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Screen shot of Maps of Africa exhibit front page

The Stanford University Libraries (SUL) is pleased to announce the release of Spotlight, an innovative solution that enables libraries and other cultural heritage institutions to build online exhibits from content in their repositories to better highlight their digital collections.

Spotlight is a plugin for Blacklight, which is a popular open source solution for building library discovery environments.  Spotlight enhances Blacklight by providing a self-service forms-based user interface that allows exhibit-builders, such as librarians or faculty, to customize the search interface and homepage, and to build media-rich feature pages to better contextualize their collections. 

Stanford first announced the development of Spotlight in early February of 2014, following a months long process of design and community outreach to validate the need for such a solution in the digital library community and obtain feedback on our approach.  This was followed by a twelve-week cycle of software development that has culminated in the release of Spotlight version 0.1.0, available as open source software on Github.

This first release of Spotlight is best suited to featuring digitized still image collections.  The first production exhibit built with Spotlight was recently completed by SUL's Digital and Rare Maps Librarian, and features a spectacular set of digitized maps of Africa.  A brief video tour of this first online exhibit can be viewed on YouTube.


Spotlight enables an exhibit builder to heavily customize many elements of the user experience, and to build rich feature and about pages to give viewers a deeper understanding of the collection and its items.  This YouTube video gives a tour of Spotlight from the exhibit-builder's perspective, and demonstrates many of the available customization features.


The 0.1.0 release of Spotlight is only the beginning.  Our goal at Stanford is to work with library staff and content experts to build several more sites in the coming months as a way to user-test the software, identify bugs and enhancement opportunities, and most importantly to begin exposing more of Stanford Libraries' rich image resources.  We are also working with peer institutions to adopt and test this first version with the intention that Spotlight will grow as a community supported, open-source solution. We encourage you to download it, give it a try, and send us feedback.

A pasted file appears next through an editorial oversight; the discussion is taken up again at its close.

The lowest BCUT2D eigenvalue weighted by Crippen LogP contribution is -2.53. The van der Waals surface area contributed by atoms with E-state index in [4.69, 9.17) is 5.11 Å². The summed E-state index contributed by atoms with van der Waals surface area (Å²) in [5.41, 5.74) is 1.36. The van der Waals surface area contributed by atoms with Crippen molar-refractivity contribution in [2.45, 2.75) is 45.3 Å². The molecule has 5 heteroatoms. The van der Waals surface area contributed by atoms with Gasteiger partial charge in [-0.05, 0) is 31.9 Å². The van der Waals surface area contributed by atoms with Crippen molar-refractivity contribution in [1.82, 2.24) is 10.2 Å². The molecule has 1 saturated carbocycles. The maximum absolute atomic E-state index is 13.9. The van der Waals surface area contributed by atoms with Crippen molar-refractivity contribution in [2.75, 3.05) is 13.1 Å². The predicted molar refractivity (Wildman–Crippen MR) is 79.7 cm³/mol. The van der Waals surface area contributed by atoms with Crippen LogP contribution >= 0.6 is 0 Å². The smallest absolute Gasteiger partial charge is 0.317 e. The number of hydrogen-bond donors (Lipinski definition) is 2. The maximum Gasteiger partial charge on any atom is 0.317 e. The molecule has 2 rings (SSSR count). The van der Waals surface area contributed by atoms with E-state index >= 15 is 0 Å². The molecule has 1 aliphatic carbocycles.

And certainly the engineering work is far from complete.  There is a backlog of issues to address and several areas we have identified for future development:

  • Selection and indexing : the tools and workflow for adding new content to a Spotlight index and updating metadata as it changes in the repository. 
  • Support for more content types : Spotlight currently supports digital still image collections, and we hope to add support for audio, video, PDF, datasets, geospatial objects, web archives and more.  
  • Theming : the ability for builders to choose from multiple visual themes to apply to an exhibit or collection, and to add custom header images and branding. 
  • Repository integration : currently, a Spotlight exhibit can be built on top of any Solr index. Work has begun to more easily create new Spotlight indexes directly from digital repository systems, and to save exhibit-specific metadata and supporting content into repositories. OUr initial integration efforts are focussed on the Fedora repository system, but we hope integration with other platforms will follow.  

Spotlight is being built by an exceptionally talented group of engineers in the Digital Library Systems and Services division of SUL, with support from the software engineering firm Data Curation Experts (DCE).  The team includes Gary Geisler, Chris Beer, Jessie Keck, Jack Reed and Christopher Jesudurai (all from Stanford), and Justin Coyne from DCE.

Follow our progress, or better yet download and install the software at http://github.com/sul-dlss/spotlight.

Send us feedback at exhibits-feedback@lists.stanford.edu.

Spotlights in the Centre Ceramique, Maastricht

by Stu Snydman & Gary Geisler

The Stanford University Libraries (SUL) have a rich and diverse collection of digital content. Users can discover collections and content from the Stanford Digital Repository through the library website, library catalog (SearchWorks), and persistent citation (PURL) pages. SUL also develops robust, custom-built websites for selected  collections (see Parker on the Web and the French Revolution Digital Archive) that provide a rich discovery environment and a range of features that enable users to more effectively work with the collection items. But these sites require significant investment in time and development resources to produce and maintain, limiting the number and variety SUL can support.